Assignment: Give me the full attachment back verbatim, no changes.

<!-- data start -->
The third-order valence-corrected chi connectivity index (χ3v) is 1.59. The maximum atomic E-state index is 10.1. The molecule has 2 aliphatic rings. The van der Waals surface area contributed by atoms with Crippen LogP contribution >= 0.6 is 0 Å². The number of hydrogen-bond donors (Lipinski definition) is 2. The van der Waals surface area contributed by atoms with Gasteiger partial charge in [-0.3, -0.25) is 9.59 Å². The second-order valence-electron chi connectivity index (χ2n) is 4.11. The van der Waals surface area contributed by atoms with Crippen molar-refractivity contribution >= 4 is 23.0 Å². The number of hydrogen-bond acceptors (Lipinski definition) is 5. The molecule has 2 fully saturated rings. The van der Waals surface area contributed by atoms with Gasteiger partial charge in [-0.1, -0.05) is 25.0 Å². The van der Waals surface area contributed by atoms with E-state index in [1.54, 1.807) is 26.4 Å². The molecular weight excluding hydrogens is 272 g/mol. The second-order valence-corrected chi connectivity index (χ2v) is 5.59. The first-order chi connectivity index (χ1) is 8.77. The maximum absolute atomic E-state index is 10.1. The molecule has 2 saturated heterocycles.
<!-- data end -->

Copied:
The third-order valence-corrected chi connectivity index (χ3v) is 1.59. The maximum atomic E-state index is 10.1. The molecule has 2 aliphatic rings. The van der Waals surface area contributed by atoms with Crippen LogP contribution >= 0.6 is 0 Å². The number of hydrogen-bond donors (Lipinski definition) is 2. The van der Waals surface area contributed by atoms with Gasteiger partial charge in [-0.3, -0.25) is 9.59 Å². The second-order valence-electron chi connectivity index (χ2n) is 4.11. The van der Waals surface area contributed by atoms with Crippen molar-refractivity contribution >= 4 is 23.0 Å². The number of hydrogen-bond acceptors (Lipinski definition) is 5. The molecule has 2 fully saturated rings. The van der Waals surface area contributed by atoms with Gasteiger partial charge in [-0.1, -0.05) is 25.0 Å². The van der Waals surface area contributed by atoms with E-state index in [1.54, 1.807) is 26.4 Å². The molecular weight excluding hydrogens is 272 g/mol. The second-order valence-corrected chi connectivity index (χ2v) is 5.59. The first-order chi connectivity index (χ1) is 8.77. The maximum absolute atomic E-state index is 10.1. The molecule has 2 saturated heterocycles.